not safe at all

kosh kosh at aesaeion.com
Fri Jul 13 03:26:18 CEST 2001


Dennis Roark wrote:

> For amusement, run this little script which demonstrates a
> near ultimate in the lack of type safety in the language.
> (Perhaps there is a bit of type safety in that you can't do
> this:  4 + "one") But look at what you can do in the
> following script:
> 
> x = 3
> x = x + 2
> print "x =", x
> x = "now I'm a string"
> print x
> x = [ 5, x ]
> print "and now a list:", x
> 
> If you don't believe it, run it.  Should any language allow
> x to be such a chameleon, to where it can even be a
> different type on two sides of an assignment?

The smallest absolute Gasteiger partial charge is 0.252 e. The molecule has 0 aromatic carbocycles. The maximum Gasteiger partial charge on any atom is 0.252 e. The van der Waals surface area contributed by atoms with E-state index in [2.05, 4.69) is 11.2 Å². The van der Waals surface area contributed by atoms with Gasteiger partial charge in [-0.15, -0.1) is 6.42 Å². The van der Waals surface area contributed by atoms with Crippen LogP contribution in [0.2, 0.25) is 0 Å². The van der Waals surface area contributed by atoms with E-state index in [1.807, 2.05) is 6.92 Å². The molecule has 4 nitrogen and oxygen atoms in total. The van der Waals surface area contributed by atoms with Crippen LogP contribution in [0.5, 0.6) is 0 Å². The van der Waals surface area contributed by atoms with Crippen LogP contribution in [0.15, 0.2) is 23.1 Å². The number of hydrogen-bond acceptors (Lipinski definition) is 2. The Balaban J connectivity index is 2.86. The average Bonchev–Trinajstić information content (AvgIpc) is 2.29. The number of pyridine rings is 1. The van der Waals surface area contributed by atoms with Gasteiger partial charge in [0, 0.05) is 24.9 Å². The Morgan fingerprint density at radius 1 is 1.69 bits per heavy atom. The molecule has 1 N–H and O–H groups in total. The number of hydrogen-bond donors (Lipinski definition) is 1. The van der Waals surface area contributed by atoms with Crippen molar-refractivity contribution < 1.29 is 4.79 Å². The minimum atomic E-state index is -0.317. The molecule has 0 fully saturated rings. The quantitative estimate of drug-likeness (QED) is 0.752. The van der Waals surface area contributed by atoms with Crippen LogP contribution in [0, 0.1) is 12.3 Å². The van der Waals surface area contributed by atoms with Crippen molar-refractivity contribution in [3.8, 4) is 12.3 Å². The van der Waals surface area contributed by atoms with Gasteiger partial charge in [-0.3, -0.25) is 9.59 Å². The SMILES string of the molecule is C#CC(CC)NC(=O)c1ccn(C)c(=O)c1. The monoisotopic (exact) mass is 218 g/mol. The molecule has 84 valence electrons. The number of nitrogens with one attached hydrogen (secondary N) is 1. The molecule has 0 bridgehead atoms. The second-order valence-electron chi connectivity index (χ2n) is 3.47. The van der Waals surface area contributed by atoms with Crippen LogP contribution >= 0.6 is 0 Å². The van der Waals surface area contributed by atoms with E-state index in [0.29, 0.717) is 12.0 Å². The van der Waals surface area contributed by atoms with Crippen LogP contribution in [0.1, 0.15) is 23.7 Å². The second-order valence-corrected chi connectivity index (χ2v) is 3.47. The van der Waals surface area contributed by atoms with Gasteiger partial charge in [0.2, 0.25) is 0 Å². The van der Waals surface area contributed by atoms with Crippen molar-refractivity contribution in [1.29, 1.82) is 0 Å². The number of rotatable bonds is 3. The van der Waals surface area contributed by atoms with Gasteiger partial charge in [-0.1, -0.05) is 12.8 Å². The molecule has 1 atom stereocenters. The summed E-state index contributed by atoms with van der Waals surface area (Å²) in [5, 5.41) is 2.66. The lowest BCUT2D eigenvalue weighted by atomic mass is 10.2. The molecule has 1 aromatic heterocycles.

> ---------------------------------
> Dennis Roark
> Dept. of Computer Science
> University of Sioux Falls
> 
> Starting Points:  http://home.earthlink.net/~denro
> ---------------------------------

What you have posted has nothing to do with typesafety in the slightest. 
Not once did you actually mix types. What you have done is just change the 
assignment. At first you had x equal to an integer of 5, then when you 
assigned it a value of a string it deleted the old object and made a new 
one. Then it did the same as a list. 

What you are really complaining about is that it is easy to reassign a var 
to point to a new object. If you do id(x) after each assignment you will 
see x is not the same object.



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